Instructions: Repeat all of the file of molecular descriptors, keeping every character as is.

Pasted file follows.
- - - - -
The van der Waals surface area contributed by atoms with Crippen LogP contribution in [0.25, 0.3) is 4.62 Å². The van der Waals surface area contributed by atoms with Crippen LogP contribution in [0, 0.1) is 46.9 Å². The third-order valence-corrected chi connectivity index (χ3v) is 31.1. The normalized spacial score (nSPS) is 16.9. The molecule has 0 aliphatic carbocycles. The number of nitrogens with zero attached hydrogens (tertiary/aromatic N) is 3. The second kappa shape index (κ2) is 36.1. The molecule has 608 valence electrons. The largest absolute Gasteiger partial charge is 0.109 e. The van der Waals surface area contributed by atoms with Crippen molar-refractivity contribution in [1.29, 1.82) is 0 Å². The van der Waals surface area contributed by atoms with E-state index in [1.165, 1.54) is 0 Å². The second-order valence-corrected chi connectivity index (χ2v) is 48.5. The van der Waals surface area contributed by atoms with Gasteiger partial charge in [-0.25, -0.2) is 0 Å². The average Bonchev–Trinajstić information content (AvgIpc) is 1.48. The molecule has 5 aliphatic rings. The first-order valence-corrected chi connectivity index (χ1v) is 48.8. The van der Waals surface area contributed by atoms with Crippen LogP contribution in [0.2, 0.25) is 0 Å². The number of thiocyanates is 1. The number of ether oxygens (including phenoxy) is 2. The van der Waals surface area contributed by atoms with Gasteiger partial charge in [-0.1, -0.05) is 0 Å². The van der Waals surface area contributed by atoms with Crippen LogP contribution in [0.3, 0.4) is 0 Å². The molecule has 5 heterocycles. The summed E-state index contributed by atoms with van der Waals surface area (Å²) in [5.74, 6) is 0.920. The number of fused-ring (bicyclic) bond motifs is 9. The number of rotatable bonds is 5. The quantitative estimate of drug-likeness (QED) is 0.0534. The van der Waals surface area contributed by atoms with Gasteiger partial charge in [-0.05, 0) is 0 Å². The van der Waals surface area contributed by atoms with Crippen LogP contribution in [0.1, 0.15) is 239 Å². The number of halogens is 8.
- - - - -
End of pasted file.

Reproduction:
The van der Waals surface area contributed by atoms with Crippen LogP contribution in [0.25, 0.3) is 4.62 Å². The van der Waals surface area contributed by atoms with Crippen LogP contribution in [0, 0.1) is 46.9 Å². The third-order valence-corrected chi connectivity index (χ3v) is 31.1. The normalized spacial score (nSPS) is 16.9. The molecule has 0 aliphatic carbocycles. The number of nitrogens with zero attached hydrogens (tertiary/aromatic N) is 3. The second kappa shape index (κ2) is 36.1. The molecule has 608 valence electrons. The largest absolute Gasteiger partial charge is 0.109 e. The van der Waals surface area contributed by atoms with Crippen molar-refractivity contribution in [1.29, 1.82) is 0 Å². The van der Waals surface area contributed by atoms with E-state index in [1.165, 1.54) is 0 Å². The second-order valence-corrected chi connectivity index (χ2v) is 48.5. The van der Waals surface area contributed by atoms with Gasteiger partial charge in [-0.25, -0.2) is 0 Å². The average Bonchev–Trinajstić information content (AvgIpc) is 1.48. The molecule has 5 aliphatic rings. The first-order valence-corrected chi connectivity index (χ1v) is 48.8. The van der Waals surface area contributed by atoms with Crippen LogP contribution in [0.2, 0.25) is 0 Å². The number of thiocyanates is 1. The number of ether oxygens (including phenoxy) is 2. The van der Waals surface area contributed by atoms with Gasteiger partial charge in [-0.1, -0.05) is 0 Å². The van der Waals surface area contributed by atoms with Crippen LogP contribution in [0.3, 0.4) is 0 Å². The molecule has 5 heterocycles. The summed E-state index contributed by atoms with van der Waals surface area (Å²) in [5.74, 6) is 0.920. The number of fused-ring (bicyclic) bond motifs is 9. The number of rotatable bonds is 5. The quantitative estimate of drug-likeness (QED) is 0.0534. The van der Waals surface area contributed by atoms with Gasteiger partial charge in [-0.05, 0) is 0 Å². The van der Waals surface area contributed by atoms with Crippen LogP contribution in [0.1, 0.15) is 239 Å². The number of halogens is 8.